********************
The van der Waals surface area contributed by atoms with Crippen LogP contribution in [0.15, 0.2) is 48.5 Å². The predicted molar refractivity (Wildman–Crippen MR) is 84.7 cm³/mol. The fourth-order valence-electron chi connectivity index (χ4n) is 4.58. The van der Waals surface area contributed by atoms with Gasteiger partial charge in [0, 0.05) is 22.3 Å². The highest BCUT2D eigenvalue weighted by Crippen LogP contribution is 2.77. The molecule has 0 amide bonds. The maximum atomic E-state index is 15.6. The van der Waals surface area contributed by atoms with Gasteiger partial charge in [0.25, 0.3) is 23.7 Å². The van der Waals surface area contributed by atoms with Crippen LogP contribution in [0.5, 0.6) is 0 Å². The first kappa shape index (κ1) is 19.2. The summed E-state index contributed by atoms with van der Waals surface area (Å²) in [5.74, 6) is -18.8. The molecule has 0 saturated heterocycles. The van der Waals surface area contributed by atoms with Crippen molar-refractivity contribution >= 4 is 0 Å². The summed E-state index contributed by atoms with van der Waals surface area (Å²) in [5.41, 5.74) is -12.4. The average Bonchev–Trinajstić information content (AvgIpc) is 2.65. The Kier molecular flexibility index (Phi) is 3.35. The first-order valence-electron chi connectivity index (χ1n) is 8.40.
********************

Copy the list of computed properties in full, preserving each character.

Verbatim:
The van der Waals surface area contributed by atoms with Crippen LogP contribution in [0.15, 0.2) is 48.5 Å². The predicted molar refractivity (Wildman–Crippen MR) is 84.7 cm³/mol. The fourth-order valence-electron chi connectivity index (χ4n) is 4.58. The van der Waals surface area contributed by atoms with Gasteiger partial charge in [0, 0.05) is 22.3 Å². The highest BCUT2D eigenvalue weighted by Crippen LogP contribution is 2.77. The molecule has 0 amide bonds. The maximum atomic E-state index is 15.6. The van der Waals surface area contributed by atoms with Gasteiger partial charge in [0.25, 0.3) is 23.7 Å². The van der Waals surface area contributed by atoms with Crippen LogP contribution in [0.5, 0.6) is 0 Å². The first kappa shape index (κ1) is 19.2. The summed E-state index contributed by atoms with van der Waals surface area (Å²) in [5.74, 6) is -18.8. The molecule has 0 saturated heterocycles. The van der Waals surface area contributed by atoms with Crippen molar-refractivity contribution >= 4 is 0 Å². The summed E-state index contributed by atoms with van der Waals surface area (Å²) in [5.41, 5.74) is -12.4. The average Bonchev–Trinajstić information content (AvgIpc) is 2.65. The Kier molecular flexibility index (Phi) is 3.35. The first-order valence-electron chi connectivity index (χ1n) is 8.40.